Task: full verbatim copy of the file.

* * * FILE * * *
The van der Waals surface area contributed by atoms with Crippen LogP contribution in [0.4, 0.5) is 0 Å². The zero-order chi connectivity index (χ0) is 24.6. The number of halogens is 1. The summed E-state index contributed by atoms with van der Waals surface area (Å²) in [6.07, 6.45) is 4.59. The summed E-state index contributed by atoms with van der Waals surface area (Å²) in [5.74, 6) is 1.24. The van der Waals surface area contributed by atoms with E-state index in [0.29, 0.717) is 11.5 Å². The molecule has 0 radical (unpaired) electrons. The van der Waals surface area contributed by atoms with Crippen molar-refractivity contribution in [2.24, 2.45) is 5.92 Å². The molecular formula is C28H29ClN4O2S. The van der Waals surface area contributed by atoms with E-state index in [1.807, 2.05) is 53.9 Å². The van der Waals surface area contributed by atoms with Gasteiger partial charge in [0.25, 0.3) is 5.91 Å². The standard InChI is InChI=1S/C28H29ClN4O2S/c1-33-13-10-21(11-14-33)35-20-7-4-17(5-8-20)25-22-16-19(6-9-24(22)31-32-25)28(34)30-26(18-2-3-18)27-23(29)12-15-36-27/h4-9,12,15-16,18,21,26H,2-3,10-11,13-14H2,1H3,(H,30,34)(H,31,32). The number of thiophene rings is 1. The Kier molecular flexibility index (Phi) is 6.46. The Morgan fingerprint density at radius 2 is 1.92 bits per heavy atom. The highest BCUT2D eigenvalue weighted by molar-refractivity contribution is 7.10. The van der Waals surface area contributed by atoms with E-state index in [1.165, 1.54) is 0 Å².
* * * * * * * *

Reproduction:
The van der Waals surface area contributed by atoms with Crippen LogP contribution in [0.4, 0.5) is 0 Å². The zero-order chi connectivity index (χ0) is 24.6. The number of halogens is 1. The summed E-state index contributed by atoms with van der Waals surface area (Å²) in [6.07, 6.45) is 4.59. The summed E-state index contributed by atoms with van der Waals surface area (Å²) in [5.74, 6) is 1.24. The van der Waals surface area contributed by atoms with E-state index in [0.29, 0.717) is 11.5 Å². The molecule has 0 radical (unpaired) electrons. The van der Waals surface area contributed by atoms with Crippen molar-refractivity contribution in [2.24, 2.45) is 5.92 Å². The molecular formula is C28H29ClN4O2S. The van der Waals surface area contributed by atoms with E-state index in [1.807, 2.05) is 53.9 Å². The van der Waals surface area contributed by atoms with Gasteiger partial charge in [0.25, 0.3) is 5.91 Å². The standard InChI is InChI=1S/C28H29ClN4O2S/c1-33-13-10-21(11-14-33)35-20-7-4-17(5-8-20)25-22-16-19(6-9-24(22)31-32-25)28(34)30-26(18-2-3-18)27-23(29)12-15-36-27/h4-9,12,15-16,18,21,26H,2-3,10-11,13-14H2,1H3,(H,30,34)(H,31,32). The number of thiophene rings is 1. The Kier molecular flexibility index (Phi) is 6.46. The Morgan fingerprint density at radius 2 is 1.92 bits per heavy atom. The highest BCUT2D eigenvalue weighted by molar-refractivity contribution is 7.10. The van der Waals surface area contributed by atoms with E-state index in [1.165, 1.54) is 0 Å².